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The EU will strengthen its regulations on combating money laundering

normativa sobre la lucha contra normativa sobre la lucha contra el lavado de dinero

On April 24, the European Parliament agreed on a package of measures against money laundering and terrorist financing within the European Union (EU), consisting of:

  1. A Regulation to establish a central European Authority for Anti-Money Laundering;
  2. A Regulation on anti-money laundering obligations applicable to the private sector;
  3. A Directive [the sixth] on anti-money laundering mechanisms;
  4. A revision of the Regulation on Fund Transfers.

This new package will strengthen the legal framework for combating money laundering and terrorist financing in the EU, regulating the requirements that obligated entities must comply with.

The rules of the member states will be unified in various areas. For example, cash payments within the entire EU will be limited to 10,000 euros, except between individuals in a non-professional context. Countries such as the Netherlands and Austria had not contemplated any limitations for these payments, while other countries have stricter regulations (500€ in Greece, 1,000€ in France, 3,000€ in Belgium, etc.).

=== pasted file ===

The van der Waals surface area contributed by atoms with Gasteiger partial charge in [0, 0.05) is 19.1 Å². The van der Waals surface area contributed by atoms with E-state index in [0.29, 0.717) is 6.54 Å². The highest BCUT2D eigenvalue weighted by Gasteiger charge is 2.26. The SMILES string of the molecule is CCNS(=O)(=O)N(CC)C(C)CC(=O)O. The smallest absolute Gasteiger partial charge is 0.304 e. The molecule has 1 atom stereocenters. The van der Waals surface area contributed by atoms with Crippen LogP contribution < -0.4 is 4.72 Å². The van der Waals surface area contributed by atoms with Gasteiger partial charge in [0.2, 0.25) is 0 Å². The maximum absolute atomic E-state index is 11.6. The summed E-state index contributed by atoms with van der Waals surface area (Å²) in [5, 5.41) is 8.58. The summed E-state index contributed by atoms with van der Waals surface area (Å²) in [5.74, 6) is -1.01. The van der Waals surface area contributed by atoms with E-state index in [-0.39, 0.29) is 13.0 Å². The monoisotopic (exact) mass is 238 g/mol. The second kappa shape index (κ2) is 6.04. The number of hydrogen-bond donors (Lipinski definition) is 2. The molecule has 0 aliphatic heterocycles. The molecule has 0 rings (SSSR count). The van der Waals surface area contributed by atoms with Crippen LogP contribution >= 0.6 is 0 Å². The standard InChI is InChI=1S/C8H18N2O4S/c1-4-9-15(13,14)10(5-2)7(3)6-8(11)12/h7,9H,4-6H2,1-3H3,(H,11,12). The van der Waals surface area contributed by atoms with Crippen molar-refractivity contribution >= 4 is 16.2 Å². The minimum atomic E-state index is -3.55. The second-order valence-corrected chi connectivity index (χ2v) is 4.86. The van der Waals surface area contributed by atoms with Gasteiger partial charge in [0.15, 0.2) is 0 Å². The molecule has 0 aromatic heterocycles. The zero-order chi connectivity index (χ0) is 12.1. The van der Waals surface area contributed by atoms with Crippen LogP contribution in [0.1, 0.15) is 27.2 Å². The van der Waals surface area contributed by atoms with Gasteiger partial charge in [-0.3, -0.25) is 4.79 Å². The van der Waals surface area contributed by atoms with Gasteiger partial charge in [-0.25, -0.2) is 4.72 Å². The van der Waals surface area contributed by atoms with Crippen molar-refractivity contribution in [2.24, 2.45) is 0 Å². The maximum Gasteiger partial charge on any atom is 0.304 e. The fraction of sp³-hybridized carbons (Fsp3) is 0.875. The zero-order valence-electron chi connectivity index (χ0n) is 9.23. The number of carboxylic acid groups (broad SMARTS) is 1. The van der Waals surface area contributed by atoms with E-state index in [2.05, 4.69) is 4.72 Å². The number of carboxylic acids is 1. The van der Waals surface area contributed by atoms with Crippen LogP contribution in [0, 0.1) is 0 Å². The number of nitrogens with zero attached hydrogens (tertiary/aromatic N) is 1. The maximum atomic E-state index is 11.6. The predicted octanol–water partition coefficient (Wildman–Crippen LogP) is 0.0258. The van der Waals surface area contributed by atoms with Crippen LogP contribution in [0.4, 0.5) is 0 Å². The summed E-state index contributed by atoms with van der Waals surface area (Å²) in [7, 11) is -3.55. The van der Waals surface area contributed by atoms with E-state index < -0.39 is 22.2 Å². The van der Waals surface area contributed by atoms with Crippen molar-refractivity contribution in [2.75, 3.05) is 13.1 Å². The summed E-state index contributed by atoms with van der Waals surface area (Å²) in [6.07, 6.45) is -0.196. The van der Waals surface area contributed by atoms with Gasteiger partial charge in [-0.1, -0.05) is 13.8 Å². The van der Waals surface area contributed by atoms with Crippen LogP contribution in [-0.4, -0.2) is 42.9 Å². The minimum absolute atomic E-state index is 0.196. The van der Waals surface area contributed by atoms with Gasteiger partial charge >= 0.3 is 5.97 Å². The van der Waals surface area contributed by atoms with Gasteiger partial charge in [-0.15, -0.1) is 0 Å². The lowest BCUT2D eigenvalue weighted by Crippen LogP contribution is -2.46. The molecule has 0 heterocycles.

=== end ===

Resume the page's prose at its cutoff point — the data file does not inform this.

Persons and entities with a legitimate interest, including journalists, civil society organizations, competent authorities, and supervisory bodies, will have access to information on real ownership contained in national registers and interconnected at the EU level. This will be done immediately and free of charge.

The content and operation of the ultimate beneficiary registers will be further harmonized. Information on beneficial ownership will be available digitally in national central registers and through an interconnected system of registers at the EU level. This will include both current information and the history of the last five years.

The regulations include enhanced due diligence measures and checks on customer identity. Obligated entities must take reasonable measures to verify the identity of the real owner using documents and reliable sources.

Additionally, the legislation incorporates stricter monitoring provisions applicable to extremely wealthy individuals (those whose assets exceed 50 million euros, excluding their main residence), along with measures aimed at ensuring compliance with specific financial sanctions and preventing the evasion of such sanctions.

To monitor the new rules on anti-money laundering, a new central monitoring body will be established in Frankfurt: the Authority for Anti-Money Laundering and Counter-Terrorism Financing (AMLA).

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